They’ve invented a new word for the title of their latest album, Chris Martin says he’s “nasty”, and they played with Christy Moore as a tribute to their drummer’s mum. Coldplay are easing into superstardom in style. Alan Corr meets the band in their London studio
The first time I see Chris Martin he is a breathless blur of vivid blues and red bounding down the stairs in Coldplay’s studio in Primrose Hill.
Martin is dressed in his “band uniform.” The new dress code is all dark-coloured heavy shirts and jackets and it follows Coldplay’s established rule of new album: new clobber. “I like to wear different clothes when I’m performing”, he says, “and doing interviews!”
He may look like he’s actually rushing off to 1989 to present a ‘zany’ yoof TV show but at 34, rock’s most sensitive star is a shockingly tanned and healthy specimen, a non-drinking, non-smoking macrobiotic pin-up, exuding the burnished health of the very rich. We are in The Bakery, Coldplay’s studio and HQ. All four band members live within two minutes of the place and they played their first ever gig as Coldplay just down the road in The Dublin Castle venue in February 1998.
“When you become successful as a band it can all become quite divisive and what’s great about The Bakery is that it’s the home of the band”, Martin says, leading me back up the stairs to the break-out area. “No one’s famous in here; no one reads anyone’s bad press. We’re just the same group of people we always have been. Nothing we’ve done outside means anything. It’s very calm.”
The Bakery is Coldplay’s inner sanctum, a bolthole from the madness of being in a huge band. It has the look of a school arts lab, with art books and DVDs (the complete sets of Sherlock Holmes, The West Wing and Get Smart) and a table overflowing with fan mail. “We look at the stuff that’s sent to us but it’s not like we have to deal with it”, says guitarist Jonny Buckland, also in band uniform except for a baseball cap and a friendly grin.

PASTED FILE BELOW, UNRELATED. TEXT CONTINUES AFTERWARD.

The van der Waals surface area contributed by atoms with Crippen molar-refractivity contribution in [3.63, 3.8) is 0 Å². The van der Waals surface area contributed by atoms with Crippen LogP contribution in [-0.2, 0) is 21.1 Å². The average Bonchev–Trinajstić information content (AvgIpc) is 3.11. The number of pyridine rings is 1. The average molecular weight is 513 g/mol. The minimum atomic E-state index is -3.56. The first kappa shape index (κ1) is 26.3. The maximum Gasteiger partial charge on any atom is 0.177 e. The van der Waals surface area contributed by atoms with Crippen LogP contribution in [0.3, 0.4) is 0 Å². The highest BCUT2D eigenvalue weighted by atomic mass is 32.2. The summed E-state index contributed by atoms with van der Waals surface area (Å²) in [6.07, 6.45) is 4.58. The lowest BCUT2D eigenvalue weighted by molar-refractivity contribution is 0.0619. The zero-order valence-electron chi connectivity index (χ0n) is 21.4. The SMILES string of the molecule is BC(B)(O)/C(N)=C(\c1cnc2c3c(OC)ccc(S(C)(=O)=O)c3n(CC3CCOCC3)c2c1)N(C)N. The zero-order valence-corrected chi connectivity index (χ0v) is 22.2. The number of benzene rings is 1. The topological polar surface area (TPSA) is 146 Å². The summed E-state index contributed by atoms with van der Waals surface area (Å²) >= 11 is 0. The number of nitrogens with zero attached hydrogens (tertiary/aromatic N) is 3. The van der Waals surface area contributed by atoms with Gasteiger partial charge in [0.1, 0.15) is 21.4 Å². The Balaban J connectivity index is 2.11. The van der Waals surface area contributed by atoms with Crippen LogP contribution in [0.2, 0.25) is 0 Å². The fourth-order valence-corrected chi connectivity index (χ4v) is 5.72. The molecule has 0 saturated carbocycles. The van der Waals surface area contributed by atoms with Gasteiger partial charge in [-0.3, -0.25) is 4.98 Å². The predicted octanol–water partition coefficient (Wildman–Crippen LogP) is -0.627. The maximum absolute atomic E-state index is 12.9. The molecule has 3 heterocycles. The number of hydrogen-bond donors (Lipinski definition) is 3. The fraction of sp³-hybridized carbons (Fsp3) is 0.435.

“Sometimes, when you sleep with a fan you think, ‘was that the right thing to do?’” adds Martin. “You know what? It probably was. That was a joke by the way.”
Martin is in good form and as usual he’s deflecting his image as a tortured soul with matey gags and self-effacing comments, but it could all be an act. “I’m actually terrified”, he says, folding his long frame into one of the beanbags/chairs that litter the room. “We have to hand in the new album cover on Friday, which is pretty terrifying so we’re trying to find things to do so we don’t have to hand it in.”
The album, the band’s fifth, is grandly titled Mylo Xyloto. That’s certainly a mouthful. In fact it sounds like a strain of virulent rabbit disease or the villain from a very bad sci-fi movie, but the name has three distinct inspirations – Coldplay wanted some words that didn’t already mean anything; they were very influenced by graffiti artists who coin their own nicknames; and, perhaps most importantly, they wanted loads of Os in it. “I’m fully aware that for a few months it will seem ridiculous”, says Martin. “It’s not acceptable on Scrabble yet and that’s what we’re aiming for.”
Coldplay on stage with Christy Moore at Oxegen
The new music lives up to that exotic name. Mylo Xyloto is a bejewelled, exotic-sounding thing. It’s lush and tribal sounding and full of the anthemic weepies that have made Coldplay cross-generational mega-sellers. Martin describes the album as a “musical”. “Or is it a concept album?” he wonders. (Read review here: http://www.rte.ie/ten/2011/1023/coldplay.html)
With its overriding themes of escape and surveillance, it might well be. “If this was 1976, we’d say yeah! It’s a concept album but because it’s 2011, we’ll deny it, but if you want to find a story from beginning to end on this album it would be easy to do. There’s definitely meant to be an Orwellian love story. To be perfectly honest with you, it is a story album.”